Why Am I Less Than the Others? A Biographical Study of First Generation Students’ Vulnerability in Portuguese Higher Education

Why Am I Less Than the Others? A Biographical Study of First Generation Students’ Vulnerability in Portuguese Higher Education[1]

Ana Sofia Ribeiro, Marie-Curie Fellow ITN –“EDUWEL”, University of Bielefeld/Adam Mickiewicz University Poznan (AMU)

Introduction

Widening participation debates are a recurrent issue on higher education policy agendas, arguably more due to the industry’s need to develop new audiences and maximise talent than to the pursuit of equity of access and outcomes per se (Amaral Magalhães, 2009; Orr, Gwosc,Netz, 2011). However, in more recent times, the global economic crisis brought back concerns with social justice within tertiary education, as students from several countries are prevented from accessing the system for lack of economic means. In the European context, the Portuguese case provides a unique example of the negative impact of austerity measures over public institutions in general and of higher education in particular. Hit by the crisis in 2010, Portugal became object of an International Monetary Fund intervention in 2011, applying severe cuts in salaries and social transfers that despite claiming to minimise the impact of consolidation over the vulnerable (International Monetary Fund, 2012), further deepen their disadvantaged situation (Callan, Leventi, Horatio, Matsaganas, Sutherland, 2011).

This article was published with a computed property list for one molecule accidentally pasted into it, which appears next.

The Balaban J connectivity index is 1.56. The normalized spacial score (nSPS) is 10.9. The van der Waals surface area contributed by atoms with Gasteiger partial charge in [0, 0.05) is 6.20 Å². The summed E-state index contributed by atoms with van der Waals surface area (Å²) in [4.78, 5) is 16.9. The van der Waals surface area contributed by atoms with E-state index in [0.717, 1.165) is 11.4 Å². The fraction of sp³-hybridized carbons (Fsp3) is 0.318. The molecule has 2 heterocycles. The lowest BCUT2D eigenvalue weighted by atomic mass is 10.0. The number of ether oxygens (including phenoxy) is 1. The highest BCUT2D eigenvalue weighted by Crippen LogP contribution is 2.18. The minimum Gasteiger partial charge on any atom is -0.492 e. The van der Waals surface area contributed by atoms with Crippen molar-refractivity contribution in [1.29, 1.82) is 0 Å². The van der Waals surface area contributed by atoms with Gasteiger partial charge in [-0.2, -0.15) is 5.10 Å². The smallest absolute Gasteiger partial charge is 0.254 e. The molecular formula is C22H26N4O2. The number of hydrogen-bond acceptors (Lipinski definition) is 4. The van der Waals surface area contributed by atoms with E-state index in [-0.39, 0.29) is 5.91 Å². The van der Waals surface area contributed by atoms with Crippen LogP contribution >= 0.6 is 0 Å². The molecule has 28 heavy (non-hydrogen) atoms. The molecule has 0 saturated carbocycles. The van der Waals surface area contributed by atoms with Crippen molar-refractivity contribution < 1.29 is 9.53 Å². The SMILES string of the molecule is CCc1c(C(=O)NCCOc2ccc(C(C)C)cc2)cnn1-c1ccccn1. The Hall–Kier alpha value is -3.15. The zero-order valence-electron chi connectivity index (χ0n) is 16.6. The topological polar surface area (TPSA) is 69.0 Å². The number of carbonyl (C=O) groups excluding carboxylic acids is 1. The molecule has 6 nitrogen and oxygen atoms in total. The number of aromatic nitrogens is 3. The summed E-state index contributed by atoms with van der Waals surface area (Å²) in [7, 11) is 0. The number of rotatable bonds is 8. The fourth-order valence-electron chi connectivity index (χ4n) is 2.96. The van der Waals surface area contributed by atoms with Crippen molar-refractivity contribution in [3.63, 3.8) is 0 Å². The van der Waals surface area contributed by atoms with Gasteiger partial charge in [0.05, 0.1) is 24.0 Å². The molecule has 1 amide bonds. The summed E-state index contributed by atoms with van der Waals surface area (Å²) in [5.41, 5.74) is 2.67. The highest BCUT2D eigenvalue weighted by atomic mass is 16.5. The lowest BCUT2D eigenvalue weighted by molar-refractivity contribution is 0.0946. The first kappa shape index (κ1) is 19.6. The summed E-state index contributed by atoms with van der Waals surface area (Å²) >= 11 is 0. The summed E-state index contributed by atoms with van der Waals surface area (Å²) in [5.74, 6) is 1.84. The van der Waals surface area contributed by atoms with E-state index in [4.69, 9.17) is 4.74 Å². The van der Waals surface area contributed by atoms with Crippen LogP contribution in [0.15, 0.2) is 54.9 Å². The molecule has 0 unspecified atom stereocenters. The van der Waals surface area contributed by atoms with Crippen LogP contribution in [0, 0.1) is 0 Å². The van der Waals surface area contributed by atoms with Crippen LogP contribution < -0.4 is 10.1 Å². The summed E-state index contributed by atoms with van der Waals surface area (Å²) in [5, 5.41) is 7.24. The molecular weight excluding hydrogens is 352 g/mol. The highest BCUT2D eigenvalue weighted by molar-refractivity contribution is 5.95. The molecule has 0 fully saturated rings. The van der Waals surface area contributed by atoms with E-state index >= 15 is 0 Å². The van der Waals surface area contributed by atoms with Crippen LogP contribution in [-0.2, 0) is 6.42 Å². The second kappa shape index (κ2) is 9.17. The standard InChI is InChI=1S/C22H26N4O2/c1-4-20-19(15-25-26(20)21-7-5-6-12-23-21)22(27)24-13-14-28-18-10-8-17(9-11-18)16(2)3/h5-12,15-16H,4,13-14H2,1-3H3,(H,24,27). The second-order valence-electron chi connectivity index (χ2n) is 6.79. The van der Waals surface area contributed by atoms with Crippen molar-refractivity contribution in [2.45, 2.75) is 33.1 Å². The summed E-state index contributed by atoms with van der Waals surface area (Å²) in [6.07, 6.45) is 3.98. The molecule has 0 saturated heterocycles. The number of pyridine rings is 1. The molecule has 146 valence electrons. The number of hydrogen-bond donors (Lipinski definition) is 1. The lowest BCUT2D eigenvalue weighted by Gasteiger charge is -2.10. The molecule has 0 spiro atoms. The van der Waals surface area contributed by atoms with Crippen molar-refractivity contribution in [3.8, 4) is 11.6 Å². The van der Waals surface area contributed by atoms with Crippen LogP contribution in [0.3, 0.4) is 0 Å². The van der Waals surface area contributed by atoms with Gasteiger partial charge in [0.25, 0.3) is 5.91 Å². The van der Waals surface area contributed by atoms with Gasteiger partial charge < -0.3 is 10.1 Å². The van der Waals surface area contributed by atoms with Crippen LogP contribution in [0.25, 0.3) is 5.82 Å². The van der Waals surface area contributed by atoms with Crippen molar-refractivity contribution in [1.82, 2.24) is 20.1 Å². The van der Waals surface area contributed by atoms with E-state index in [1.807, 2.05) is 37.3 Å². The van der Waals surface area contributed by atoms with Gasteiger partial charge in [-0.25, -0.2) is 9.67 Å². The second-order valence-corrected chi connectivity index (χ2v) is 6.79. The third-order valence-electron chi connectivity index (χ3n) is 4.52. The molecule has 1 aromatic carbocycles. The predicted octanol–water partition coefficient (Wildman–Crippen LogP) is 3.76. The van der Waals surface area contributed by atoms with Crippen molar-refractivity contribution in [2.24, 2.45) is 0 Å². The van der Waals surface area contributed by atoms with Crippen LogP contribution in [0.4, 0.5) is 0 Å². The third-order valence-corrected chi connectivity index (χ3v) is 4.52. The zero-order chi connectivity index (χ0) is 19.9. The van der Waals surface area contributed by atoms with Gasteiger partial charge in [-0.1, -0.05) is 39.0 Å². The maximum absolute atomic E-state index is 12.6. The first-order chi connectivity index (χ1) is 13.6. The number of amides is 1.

The Portuguese higher education system made some progresses regarding the diversity of its student body, as the evolution of the data in the Eurostudent survey illustrate. If the 2005 data showed that only 10% individuals coming from a low schooled family background had an higher education degree, against an European average of 16% (Eurostudent, 2009) in 2011 data reveal that 45% of the student body comes from a low educated family (Orr et al., 2011). More recent figures show that the probability of a low-schooled background student attending higher education is of 54%, the highest in European context, reflecting the huge efforts in expanding the recruitment base promoted by the country (Conselho Nacional de Educação, 2013; Organisation for Economic Co-operation and Development, 2012). There is then reason to believe that in Portugal, similarly to what happens in the U.S. colleges (Jenkins, 2012), these students, formerly called “untraditional”, are the new majority. Nevertheless, these figures only refer to what is called “equitable participation”, and not to the effective achievement of a degree of these participants. Also, they portray the period before the “ troika programme”, which according to the press and student unions led to the silent abandonment of many undergraduates. This paper is based on the analysis of 25 biographical narratives of first generation students (in and out of the system) collected in one public university campus between 2011 and 2012, focusing their personal and academic experience. First generation students are still an internationally underrepresented population in higher education (Jehangir, 2010; Thomas, Quinn, Society for Research into Higher Education, 2007), prone to drop out for reasons that range from unfamiliarity with the institutional procedures, to feelings of mismatch or economic barriers. By examining their stories and current policy developments, I shed light on the student experience of this new majority, confronted with challenging historical circumstances that can make higher education a formal but not a de facto opportunity for them. In order to do so, I first provide an overview of the Portuguese economic and welfare context, followed by an historical perspective of access and equity policies in Portuguese higher education. After that, I introduce the social justice framework that informs my analysis, with the contributes of Fraser (2007), Fineman (2008) and Sen (1999). The capability approach was the basic framework used to design the interview guide of the interview. Four core capabilities for first generation students’ experience were selected, in order to better grasp areas of agency and vulnerability. Finally, I move to the analysis of selected cases, matching the individual voices with the collective setting.